Banff 2012: Sask producers ponder their next moves
With the Saskatchewan government firm on its new non-refundable film tax credit, the exodus of local film and TV producers has started.
Saskatchewan indie producers are on the ground at this week’s Banff World Media Festival, looking for co-production opportunities.
SMPIA president Ron Goetz told Playback the question for local producers is will they be able to produce projects in Saskatchewan, or do they need to move them elsewhere outside the province.
And that means local technical crews and talent leaving Saskatchewan to stay in business.
“It’s not a load-up the wagon and head out of Dodge. It’s a slow ending of the industry,” Goetz insisted.
Movement towards the exits was prompted by the province introducing a non-refundable incentive that local producers insist is unworkable for their industry.
Goetz and other local producers are still producing in the province as they use the existing tax credit that is set to expire June 30, and which offers a 45% refundable tax credit.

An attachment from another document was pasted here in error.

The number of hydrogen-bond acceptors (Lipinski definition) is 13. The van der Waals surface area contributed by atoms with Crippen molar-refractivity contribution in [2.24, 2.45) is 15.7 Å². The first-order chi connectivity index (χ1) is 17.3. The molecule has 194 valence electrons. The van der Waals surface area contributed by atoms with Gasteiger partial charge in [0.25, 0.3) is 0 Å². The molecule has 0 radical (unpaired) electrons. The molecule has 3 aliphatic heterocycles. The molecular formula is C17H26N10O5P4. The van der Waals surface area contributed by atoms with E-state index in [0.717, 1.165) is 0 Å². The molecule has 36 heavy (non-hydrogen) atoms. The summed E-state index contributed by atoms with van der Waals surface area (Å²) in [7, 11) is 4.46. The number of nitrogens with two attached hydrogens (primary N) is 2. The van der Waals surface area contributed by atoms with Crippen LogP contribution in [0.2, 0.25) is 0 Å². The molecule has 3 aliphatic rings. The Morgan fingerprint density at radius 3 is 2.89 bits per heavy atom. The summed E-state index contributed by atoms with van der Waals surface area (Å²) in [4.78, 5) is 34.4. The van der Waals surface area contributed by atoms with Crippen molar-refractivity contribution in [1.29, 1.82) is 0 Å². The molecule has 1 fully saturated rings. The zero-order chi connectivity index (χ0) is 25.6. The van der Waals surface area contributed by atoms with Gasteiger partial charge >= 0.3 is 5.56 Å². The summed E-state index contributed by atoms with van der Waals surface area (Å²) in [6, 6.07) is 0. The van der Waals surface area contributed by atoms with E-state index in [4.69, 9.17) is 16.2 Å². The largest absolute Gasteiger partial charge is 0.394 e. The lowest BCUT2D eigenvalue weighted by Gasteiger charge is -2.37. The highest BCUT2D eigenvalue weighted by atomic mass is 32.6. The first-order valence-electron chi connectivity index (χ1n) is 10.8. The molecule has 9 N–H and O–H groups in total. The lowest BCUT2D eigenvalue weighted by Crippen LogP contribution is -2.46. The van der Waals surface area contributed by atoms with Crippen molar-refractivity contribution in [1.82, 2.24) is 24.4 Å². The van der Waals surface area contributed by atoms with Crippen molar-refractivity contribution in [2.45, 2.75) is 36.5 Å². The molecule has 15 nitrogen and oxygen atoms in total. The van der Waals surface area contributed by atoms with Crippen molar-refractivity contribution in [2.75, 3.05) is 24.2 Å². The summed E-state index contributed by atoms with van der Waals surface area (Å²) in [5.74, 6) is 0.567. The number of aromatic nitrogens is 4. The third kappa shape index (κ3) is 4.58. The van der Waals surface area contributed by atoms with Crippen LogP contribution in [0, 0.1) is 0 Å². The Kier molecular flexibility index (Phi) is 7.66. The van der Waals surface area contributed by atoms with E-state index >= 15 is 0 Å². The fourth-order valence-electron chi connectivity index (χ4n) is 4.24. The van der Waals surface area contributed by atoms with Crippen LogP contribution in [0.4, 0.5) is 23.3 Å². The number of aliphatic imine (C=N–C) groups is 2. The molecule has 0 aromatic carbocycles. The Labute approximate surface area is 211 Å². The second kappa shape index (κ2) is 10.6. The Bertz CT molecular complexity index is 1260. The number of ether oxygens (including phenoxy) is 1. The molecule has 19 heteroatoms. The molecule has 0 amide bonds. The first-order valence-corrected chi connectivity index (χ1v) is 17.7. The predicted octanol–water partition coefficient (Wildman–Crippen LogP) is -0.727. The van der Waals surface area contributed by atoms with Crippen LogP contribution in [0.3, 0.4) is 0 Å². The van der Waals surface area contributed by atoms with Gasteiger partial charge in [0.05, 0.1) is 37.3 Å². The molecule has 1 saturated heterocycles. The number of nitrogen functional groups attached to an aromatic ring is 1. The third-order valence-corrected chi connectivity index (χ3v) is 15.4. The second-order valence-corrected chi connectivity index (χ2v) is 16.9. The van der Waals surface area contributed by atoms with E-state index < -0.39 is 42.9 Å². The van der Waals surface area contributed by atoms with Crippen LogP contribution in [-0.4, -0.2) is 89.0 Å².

And as long as Saskatchewan producers successfully apply for the existing film tax credit by the end of the month, they can complete their projects locally.
But with the Saskatchewan provincial government holding firm against industry opposition to the new film credit, local crews and talent are slowly heading to rival locales for work.
“They’ll have no choice, if you can complete financing everywhere else than Saskatchewan,” Goetz said.
His production shingle, Partners in Motion, is currently shooting in the province episodes from the eighth season of Crime Stories for Investigation Discovery.
“That should take us through the fall. Then we’ll be obligated to shoot them somewhere else,” Goetz said.
Joining the exodus may well mean Partners in Motion making its satellite office in Vancouver its new headquarters, with the current head office in Regina being relegated to a production outpost.
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